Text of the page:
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The Driver
Still from “The Driver” (1978)

Baby Driver and Drive owe everything to this car chase film

Walter Hill’s The Driver was a paragon of the genre that inspired countless other films

Following in the skid-marked tire tracks of Walter Hill’s cult 1978 film The Driver are a lot of films you’ve definitely seen: Tarantino’s Pulp FictionKill Bill: Vol II, Nicolas Winding Refn’s Drive and Edgar Wright’s latest heist flick Baby Driver, which beat out Transformers: Whichever One We’re On Now at the box office last weekend. Baby Driver is about a getaway driver, played by Ansel Elgort, who is inflicted with tinnitus. To combat the constant ringing in his ears, he drowns it out with music. The original Hill getaway flick that Baby Driver is loosely based on is a paragon of the car chase genre. The film owes so much to The Driver that Walter Hill has a voice cameo in Baby Driver.

In Pulp Fiction, Vincent Vega skids out with Mia Wallace in the passenger’s seat, having OD’ed on cocaine, in a facsimile of the opening chase scene in The Driver. Beatrix Kiddo in Kill Bill: Vol II is described as “the cowgirl (who) ain’t never been caught”; similarily, in The Driver, the main character is described as “the cowboy who could not be caught” in the script. “The difference between what I'm doing and what Hill did is that he plays his tough-guy existentialism straight, and I don’t have the guts to go all the way,” Tarantino is quoted as saying in Jason Bailey’s Pulp Fiction: The Complete Story of Quentin Tarantino's Masterpiece.

As for Nicolas Winding Refn lifting the idea for his hit film Drive (2011), Hill addressed it in an interview, saying, “It’s a very different movie. It has certain things, as Nic has told me, that are homage and that’s fine. It’s very complimentary. I bear him no animosity or anything. I think he’s a remarkably talented guy and quite like him.” In a recent Reddit AMA, Edgar Wright nodded to his inspiration for Baby Driver by recommending fans check out Hill’s seminal film. “The Last of Sheila, The Driver, The Super Cops (1973)” he writes in response to the question: “What three films do you wish you could bring much wider attention?”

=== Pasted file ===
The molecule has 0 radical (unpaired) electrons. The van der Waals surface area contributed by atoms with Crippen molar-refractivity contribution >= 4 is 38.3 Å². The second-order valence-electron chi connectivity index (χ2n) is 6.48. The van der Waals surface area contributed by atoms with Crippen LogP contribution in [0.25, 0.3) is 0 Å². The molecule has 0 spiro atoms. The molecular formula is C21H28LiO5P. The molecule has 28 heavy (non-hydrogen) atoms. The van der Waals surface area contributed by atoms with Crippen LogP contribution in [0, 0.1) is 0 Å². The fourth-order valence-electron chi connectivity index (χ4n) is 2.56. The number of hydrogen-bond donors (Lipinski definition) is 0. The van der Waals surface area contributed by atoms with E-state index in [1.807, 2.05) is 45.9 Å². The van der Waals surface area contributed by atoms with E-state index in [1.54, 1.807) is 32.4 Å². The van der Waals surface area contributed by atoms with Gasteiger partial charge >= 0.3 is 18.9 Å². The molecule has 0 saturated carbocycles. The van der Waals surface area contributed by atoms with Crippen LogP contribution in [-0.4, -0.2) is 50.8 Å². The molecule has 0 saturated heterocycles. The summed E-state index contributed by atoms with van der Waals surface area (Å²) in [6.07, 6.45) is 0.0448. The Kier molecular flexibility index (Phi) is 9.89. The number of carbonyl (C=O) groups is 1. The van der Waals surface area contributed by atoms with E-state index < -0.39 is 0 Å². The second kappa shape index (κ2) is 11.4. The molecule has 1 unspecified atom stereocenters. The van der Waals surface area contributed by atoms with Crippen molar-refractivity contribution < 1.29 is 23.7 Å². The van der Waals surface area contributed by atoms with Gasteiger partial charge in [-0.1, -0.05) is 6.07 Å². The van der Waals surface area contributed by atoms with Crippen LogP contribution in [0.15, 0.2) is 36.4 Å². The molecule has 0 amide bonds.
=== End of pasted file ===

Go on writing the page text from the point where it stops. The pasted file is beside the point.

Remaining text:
“The difference between what I'm doing and what Hill did is that he plays his tough-guy existentialism straight, and I don’t have the guts to go all the way” – Quentin Tarantino

This is the same Walter Hill who made actual cult film The Warriors (1979), about gangs in New York who have to move through the boroughs, battling it out with rival factions in order to get back to Coney Island. The same Walter Hill who made Hard Times – which some argue inspired Refn’s Bronson (2008) – about a drifter who becomes an illegal prize fighter. Or Southern Comfort (1981), where a group of National Guards have to fight off Cajuns after they jack their canoes. And despite lead actor Michael Paré’s bad acting, Streets of Fire (1984) is a much maligned work in Hill’s vast action oeuvre. (If you were ever to watch a film based solely on the poster, this one is it). What I’m saying is, this man laid the groundwork for many directors who have eaten his dust, so to speak.

None of the characters have names. This is how the Driver is described in the script. “The Driver: Lives alone. Chauffered getaways for 12 years. Best Wheelman in the city. Works off the street. Never asks a question. Always wears a dark suit. And never wears a tie.” Sounds badass, right? In The Driver, the Driver says 350 words. The Detective is always trying to pin him down, but like any decent chauffeur, he always gets away. The Driver is played by Ryan O’Neal of Paper Moon and Love Story fame, though the part was originally written for Steve McQueen.

The Driver was itself based loosely on Jean-Pierre Melville’s film Le Samouraï, which employs a similar set-up wherein an assassin is involved with a reluctant witness of the crime. The Driver is underrated, even within Hill’s own filmography, and its influence is still boosting the box office. I never stopped smiling throughout the runtime of Baby Driver. It’s insane to think how Wright planned out each scene, each shot, almost in reaction to the music. But as for the plot, the high-octane chases are running on fumes from Walter Hill’s early work. The Driver still holds up as one of the most exciting car chase films of all time, and it’s worth a watch.

Baby Driver is out in cinemas now